Organizing for Socialism

Hannah Allison talks with Maxine Phillips

Allison_and_map_380.jpg

If you’re in a DSA chapter you may have already heard from DSA’s new full-time organizer. We caught up with her in between trips and asked about her enthusiasm for DSA.—Ed.

   MP: Why did you join DSA?

   HA: Friends I trusted were joining DSA. One in particular— a social worker like me, who is a leader in his union — had a one-on-one conversation with me and asked me to join. I pay monthly dues because I believe that we’ll win by organizing people and organizing money. No one but us is going to pay to overthrow capitalism. 

   MP: What is your organizing background?

   HA: I’ve been an organizer (paid and unpaid) since college. I got my start working for a small environmental organization called Appalachian Voices. They brought community members together to fight mountaintop removal coal mining. Since then, I’ve been a student and community organizer in places like Saint Louis, Missouri and Raleigh, North Carolina. As an organizer for Missourians Organizing for Reform and Empowerment, I organized neighbors and community members to save families’ homes from foreclosure. I also helped fight to increase the minimum wage in Missouri and to stop tuition hikes at state schools in North Carolina.

   MP: What excites you about what’s happening with DSA?

   HA: In this political moment, DSA has a unique opportunity to be THE place to build a mass socialist organization—the kind of organization that can be an ideological anchor within the broader movement for social and economic justice. In a recent piece for Jacobin, Paul Heideman notes that, during the development of the Socialist Party of America, “class conflict was not something talked about in small rooms, but a fact of life for Americans as varied as Texan farmers and Chicago stockyard workers.” I’ve visited DSA chapters across the country and I can tell you, we’re not watering down radical politics in places such as Fargo, North Dakota. We’re reviving a tradition of American socialism that spans the diverse landscape of this vast place. We’re building an organization of the working class to fight for the things that matter to our lives—universal healthcare, free education, affordable housing, and economic institutions where workers own not just their labor but the means they use to produce goods and services that benefit us all.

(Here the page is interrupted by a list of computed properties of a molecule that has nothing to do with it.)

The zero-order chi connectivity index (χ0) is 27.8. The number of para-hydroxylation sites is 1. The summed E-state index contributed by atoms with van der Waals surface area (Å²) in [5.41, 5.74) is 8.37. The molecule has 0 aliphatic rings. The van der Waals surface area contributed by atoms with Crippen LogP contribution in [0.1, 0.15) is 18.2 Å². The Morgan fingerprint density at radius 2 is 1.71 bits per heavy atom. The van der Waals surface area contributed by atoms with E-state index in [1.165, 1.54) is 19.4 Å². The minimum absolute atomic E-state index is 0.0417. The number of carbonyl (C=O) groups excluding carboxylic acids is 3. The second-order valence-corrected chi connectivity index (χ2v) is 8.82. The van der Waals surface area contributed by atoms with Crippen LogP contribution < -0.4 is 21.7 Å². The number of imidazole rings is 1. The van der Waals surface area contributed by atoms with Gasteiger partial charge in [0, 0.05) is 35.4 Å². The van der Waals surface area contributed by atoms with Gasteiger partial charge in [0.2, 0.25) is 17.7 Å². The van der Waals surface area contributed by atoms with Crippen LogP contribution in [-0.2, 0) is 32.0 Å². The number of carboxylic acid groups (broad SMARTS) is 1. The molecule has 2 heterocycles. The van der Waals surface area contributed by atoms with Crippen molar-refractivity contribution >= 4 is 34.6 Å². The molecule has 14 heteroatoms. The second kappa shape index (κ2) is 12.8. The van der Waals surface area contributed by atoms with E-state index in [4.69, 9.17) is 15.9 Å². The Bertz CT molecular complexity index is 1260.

MP: What challenges does DSA face?

   HA: For a socialist organization, DSA is big, but we need to get even bigger. We are in a battle for the hearts and minds of working and poor people in this country. And I believe they are with us. Why? Because they’re us. We’re people from across the country who are tired of being sick and tired. We’re ready to create an economy and a society that works for all of us.

The other challenge for us as an organization is to stop talking so much about how white and male we are and just fight like hell to dismantle patriarchy and white supremacy within our organization and in the world. Oh, and we’ve got to keep showing up for each other. Ella Baker, who organized poor black folks and young people in the South and was thought to be the more radical, grassroots counterpart to Martin Luther King, is one of my organizing heroes. While working to win the right to vote, she would travel around the country and stay with the people she was organizing. People would always say of her after she left that it was clear she really cared about them and their families and their lives. We have to be like Ella. We can’t stop caring about each other. Not now. The stakes are too high. This once-in-a-generation opportunity to build a different world is too great. 

This article originally appeared in the Summer 2017 issue of Democratic Left magazine.

Individually signed posts do not necessarily reflect the views of DSA as an organization or its leadership. Democratic Left blog post submission guidelines can be found here.

Film Discussion: Union Maids

September 24, 2017
· 37 rsvps

 

Join DSA member and labor historian Susan Hirsch in discussing Union Maids (1976). Nominated for an Academy Award, this documentary follows three Chicago labor organizers (Kate Hyndman, Stella Nowicki, and Sylvia Woods) active beginning in the 1930s. The filmmakers were members of the New American Movement (a precursor of DSA), and the late Vicki Starr (aka Stella Nowicki) was a longtime member of Chicago DSA and the Chicago Women's Liberation Union. It’s available free on YouTube, though sound quality is poor. 8ET/7CT/6MT/5PT.